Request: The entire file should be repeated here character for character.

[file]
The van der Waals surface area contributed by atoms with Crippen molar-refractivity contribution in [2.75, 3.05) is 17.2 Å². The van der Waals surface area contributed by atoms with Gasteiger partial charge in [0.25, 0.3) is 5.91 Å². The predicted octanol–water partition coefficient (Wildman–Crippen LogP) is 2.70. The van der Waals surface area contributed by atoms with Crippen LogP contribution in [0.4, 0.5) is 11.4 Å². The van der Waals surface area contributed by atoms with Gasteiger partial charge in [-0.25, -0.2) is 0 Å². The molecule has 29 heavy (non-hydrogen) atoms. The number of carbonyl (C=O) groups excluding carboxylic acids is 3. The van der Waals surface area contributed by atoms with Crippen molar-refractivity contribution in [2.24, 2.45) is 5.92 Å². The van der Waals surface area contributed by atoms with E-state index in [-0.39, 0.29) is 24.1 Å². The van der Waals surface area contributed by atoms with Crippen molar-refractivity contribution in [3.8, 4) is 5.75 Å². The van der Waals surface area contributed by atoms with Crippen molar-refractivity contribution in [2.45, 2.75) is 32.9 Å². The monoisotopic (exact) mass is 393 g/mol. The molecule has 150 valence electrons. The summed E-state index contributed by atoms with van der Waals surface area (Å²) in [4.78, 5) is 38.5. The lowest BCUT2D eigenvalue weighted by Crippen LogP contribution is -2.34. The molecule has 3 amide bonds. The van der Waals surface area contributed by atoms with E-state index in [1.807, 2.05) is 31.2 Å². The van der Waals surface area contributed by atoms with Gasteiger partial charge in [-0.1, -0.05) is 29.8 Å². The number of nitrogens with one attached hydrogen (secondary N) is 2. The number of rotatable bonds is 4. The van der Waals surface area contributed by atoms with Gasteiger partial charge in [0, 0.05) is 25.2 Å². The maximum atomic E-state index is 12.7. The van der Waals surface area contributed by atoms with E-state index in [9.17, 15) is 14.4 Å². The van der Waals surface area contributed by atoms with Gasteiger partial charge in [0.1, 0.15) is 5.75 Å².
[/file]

The van der Waals surface area contributed by atoms with Crippen molar-refractivity contribution in [2.75, 3.05) is 17.2 Å². The van der Waals surface area contributed by atoms with Gasteiger partial charge in [0.25, 0.3) is 5.91 Å². The predicted octanol–water partition coefficient (Wildman–Crippen LogP) is 2.70. The van der Waals surface area contributed by atoms with Crippen LogP contribution in [0.4, 0.5) is 11.4 Å². The van der Waals surface area contributed by atoms with Gasteiger partial charge in [-0.25, -0.2) is 0 Å². The molecule has 29 heavy (non-hydrogen) atoms. The number of carbonyl (C=O) groups excluding carboxylic acids is 3. The van der Waals surface area contributed by atoms with Crippen molar-refractivity contribution in [2.24, 2.45) is 5.92 Å². The van der Waals surface area contributed by atoms with E-state index in [-0.39, 0.29) is 24.1 Å². The van der Waals surface area contributed by atoms with Crippen molar-refractivity contribution in [3.8, 4) is 5.75 Å². The van der Waals surface area contributed by atoms with Crippen molar-refractivity contribution in [2.45, 2.75) is 32.9 Å². The monoisotopic (exact) mass is 393 g/mol. The molecule has 150 valence electrons. The summed E-state index contributed by atoms with van der Waals surface area (Å²) in [4.78, 5) is 38.5. The lowest BCUT2D eigenvalue weighted by Crippen LogP contribution is -2.34. The molecule has 3 amide bonds. The van der Waals surface area contributed by atoms with E-state index in [1.807, 2.05) is 31.2 Å². The van der Waals surface area contributed by atoms with Gasteiger partial charge in [-0.1, -0.05) is 29.8 Å². The number of nitrogens with one attached hydrogen (secondary N) is 2. The number of rotatable bonds is 4. The van der Waals surface area contributed by atoms with Gasteiger partial charge in [0, 0.05) is 25.2 Å². The maximum atomic E-state index is 12.7. The van der Waals surface area contributed by atoms with E-state index in [9.17, 15) is 14.4 Å². The van der Waals surface area contributed by atoms with Gasteiger partial charge in [0.1, 0.15) is 5.75 Å².